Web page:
Bearth & Deplazes
The three-storey primary school building stands on a slightly sloping slope. About ten years ago, a multipurpose hall (by Peter Zumthor) was built on the school grounds, which was included in the disposition of the new buildings. The school building is volumetrically adapted to the multi-purpose building and shifted parallel to the old building, uphill. In this way, a schoolyard is created - without any structural effort and architectural accessories. More precisely: a schoolyard in the mountains. It is only fragmentarily formed, its spatial boundaries are merely hinted at, so that the impression of an ambivalent place is created, which is neither characterized by the closeness of a courtyard nor by the openness of a square.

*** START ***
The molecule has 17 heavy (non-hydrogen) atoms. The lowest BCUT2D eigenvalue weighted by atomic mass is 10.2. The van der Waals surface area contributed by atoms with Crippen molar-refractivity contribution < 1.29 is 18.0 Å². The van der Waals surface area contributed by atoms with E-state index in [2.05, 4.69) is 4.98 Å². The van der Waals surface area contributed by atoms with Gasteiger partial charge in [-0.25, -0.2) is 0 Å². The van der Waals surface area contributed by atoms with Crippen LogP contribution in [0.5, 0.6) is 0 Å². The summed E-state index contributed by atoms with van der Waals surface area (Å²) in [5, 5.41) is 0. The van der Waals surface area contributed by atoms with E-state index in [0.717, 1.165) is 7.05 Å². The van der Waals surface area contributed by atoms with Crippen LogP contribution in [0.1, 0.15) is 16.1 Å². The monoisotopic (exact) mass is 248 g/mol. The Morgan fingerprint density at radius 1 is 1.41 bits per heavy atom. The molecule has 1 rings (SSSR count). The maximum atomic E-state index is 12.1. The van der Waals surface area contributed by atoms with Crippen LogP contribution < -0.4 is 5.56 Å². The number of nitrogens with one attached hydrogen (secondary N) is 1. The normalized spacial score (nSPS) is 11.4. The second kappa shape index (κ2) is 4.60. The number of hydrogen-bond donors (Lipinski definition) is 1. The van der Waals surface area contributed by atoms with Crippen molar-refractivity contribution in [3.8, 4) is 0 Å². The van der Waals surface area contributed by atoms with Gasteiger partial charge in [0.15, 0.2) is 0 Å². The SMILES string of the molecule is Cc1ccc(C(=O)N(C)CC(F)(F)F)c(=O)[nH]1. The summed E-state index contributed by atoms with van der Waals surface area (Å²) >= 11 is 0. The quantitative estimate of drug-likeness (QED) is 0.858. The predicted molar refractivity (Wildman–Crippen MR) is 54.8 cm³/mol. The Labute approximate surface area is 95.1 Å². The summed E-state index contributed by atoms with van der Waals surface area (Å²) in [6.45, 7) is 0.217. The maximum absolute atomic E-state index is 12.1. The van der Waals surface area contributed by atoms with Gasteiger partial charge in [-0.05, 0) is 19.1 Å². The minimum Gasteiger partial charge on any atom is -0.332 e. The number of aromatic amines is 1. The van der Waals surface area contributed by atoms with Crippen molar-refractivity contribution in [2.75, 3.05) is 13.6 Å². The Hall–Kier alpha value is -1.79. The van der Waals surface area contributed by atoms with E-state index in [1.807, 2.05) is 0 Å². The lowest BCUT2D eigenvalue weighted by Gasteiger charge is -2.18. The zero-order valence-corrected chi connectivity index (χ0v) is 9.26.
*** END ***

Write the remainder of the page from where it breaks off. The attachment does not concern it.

The concept of a looser settlement corresponds to a specific relationship between architecture and landscape. It reflects a classical theory (of Greek antiquity) according to which architecture does not imitate nature, but anticipates it. In this case, the architectural intervention follows the idea of a flowing landscape, which underscores the lightness of the compact structure. To a certain extent, the school building is conceived as a permeable interior analogy. Lighting and transparency are staged on both sides: from outside to inside and from the closed two-storey break room to the classrooms.